Bride in waiting is the diary of Noelyn Nassuuna who is engaged to be married in January 2023. In it, she describes her journey to the aisle, sharing the ups and downs, and the joys and frustrations of planning her wedding.
By Noelyn Nassuuna
I always thought I would just walk into any church of my choice and select a date and then wait to get married but my goodness, picking a church is another experience of its own. It is beyond just thinking of the specific church you would like to say your vows in.
The church close to where I have grown up had always been where my ideal wedding would happen but due to proximity and the differences in our religious beliefs, that couldn’t happen.
I have grown up in Entebbe and I always felt that if ever I got married, it would no doubt be in the area with its beautiful views.
Honestly, Henry and I would have loved to have our wedding in a forest with trees and birds singing praises for us (okay this sounds like a movie), but it’s impossible because of the religions in which we were both baptized. I was born Catholic and Henry Anglican. The religions dictate that a wedding ceremony should be held inside a church building. I honestly wonder why it’s still like that yet priests and Reverends in other European countries preside over weddings outside churches.
Henry and I sat down and agreed on factors that would determine the church from which we would get married. Henry advised that we opt for the church that makes us feel most at home, and more at ease.
Proximity to the reception venue and the place where my girls and I will spend the night was one of the factors that I considered seriously too. I need a hotel that is near the church so that I don’t have to spend a lot of time on the way. I am a religious late corner and so to avoid this, I need to dress up near the church. I also need a church that is easy to locate and has ample parking space.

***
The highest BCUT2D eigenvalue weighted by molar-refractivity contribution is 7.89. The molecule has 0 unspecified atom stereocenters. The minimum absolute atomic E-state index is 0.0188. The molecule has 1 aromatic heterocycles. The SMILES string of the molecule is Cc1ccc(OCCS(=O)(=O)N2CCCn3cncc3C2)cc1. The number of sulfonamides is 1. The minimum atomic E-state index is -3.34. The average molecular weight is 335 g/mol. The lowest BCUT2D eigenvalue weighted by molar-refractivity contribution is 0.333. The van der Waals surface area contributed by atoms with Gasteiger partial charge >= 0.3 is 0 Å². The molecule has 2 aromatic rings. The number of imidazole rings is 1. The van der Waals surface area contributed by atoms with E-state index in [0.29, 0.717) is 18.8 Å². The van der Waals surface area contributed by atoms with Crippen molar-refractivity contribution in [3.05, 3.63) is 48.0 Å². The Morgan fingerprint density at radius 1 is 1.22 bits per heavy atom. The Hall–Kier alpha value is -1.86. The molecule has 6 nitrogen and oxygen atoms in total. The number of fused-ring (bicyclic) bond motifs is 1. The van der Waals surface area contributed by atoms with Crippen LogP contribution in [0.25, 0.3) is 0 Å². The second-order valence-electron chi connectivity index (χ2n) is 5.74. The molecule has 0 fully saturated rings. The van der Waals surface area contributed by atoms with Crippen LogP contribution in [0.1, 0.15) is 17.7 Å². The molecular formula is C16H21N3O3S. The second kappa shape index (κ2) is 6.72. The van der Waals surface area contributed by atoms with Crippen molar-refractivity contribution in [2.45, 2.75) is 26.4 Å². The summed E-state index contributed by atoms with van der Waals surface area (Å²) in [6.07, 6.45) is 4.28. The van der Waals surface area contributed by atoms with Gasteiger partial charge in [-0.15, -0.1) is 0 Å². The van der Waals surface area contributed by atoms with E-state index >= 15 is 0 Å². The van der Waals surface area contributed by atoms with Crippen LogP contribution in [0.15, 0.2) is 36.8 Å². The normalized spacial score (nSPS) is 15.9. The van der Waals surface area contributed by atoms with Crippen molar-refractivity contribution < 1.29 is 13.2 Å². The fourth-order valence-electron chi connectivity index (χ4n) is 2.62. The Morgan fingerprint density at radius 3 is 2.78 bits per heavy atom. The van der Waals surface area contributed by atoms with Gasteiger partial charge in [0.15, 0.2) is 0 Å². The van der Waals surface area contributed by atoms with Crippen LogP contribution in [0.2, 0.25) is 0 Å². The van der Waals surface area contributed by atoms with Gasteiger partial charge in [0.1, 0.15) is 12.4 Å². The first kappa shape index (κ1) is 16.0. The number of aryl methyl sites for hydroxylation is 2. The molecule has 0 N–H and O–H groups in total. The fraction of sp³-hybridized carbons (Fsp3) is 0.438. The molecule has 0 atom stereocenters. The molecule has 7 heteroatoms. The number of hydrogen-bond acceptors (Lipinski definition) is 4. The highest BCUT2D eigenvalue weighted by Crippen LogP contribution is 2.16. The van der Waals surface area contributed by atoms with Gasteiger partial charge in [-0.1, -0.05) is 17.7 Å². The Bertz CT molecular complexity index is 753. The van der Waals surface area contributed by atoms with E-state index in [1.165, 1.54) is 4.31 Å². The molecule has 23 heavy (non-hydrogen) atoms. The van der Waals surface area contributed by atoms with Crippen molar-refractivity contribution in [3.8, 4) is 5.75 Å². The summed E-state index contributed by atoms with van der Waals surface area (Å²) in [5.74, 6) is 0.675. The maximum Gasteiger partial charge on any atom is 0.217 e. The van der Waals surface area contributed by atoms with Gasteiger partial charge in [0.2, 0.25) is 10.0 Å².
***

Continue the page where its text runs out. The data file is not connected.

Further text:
“I also want a carefree church that has no restrictions about the songs played. I want to walk down the aisle to Beautiful in White by Shane Filan. It’s a secular song that most churches won’t allow but I need my dream to come true,” I told Henry.
“You watch a lot of Telemundo,” he replied.
At first, he thought I was joking but it’s a dream I hold closely to my heart and I have to see that it comes to pass.
We looked out for Anglican churches around Munyonyo since that’s close to the reception venue, Aquarius Hotel Kigo. We were lucky to find St Stephens Church of Uganda, Muyenga, as the closest one to the venue.
We then informed our families that we were okay with the decision and they told us to find out how much the church would charge us.
This disturbed me. Why would there be a church fee? I thought God is happy for people to get married. But again, this is Uganda where nothing is free.
Well, now that we have found the perfect church for us, we’ll need to figure out which curia our church refers to.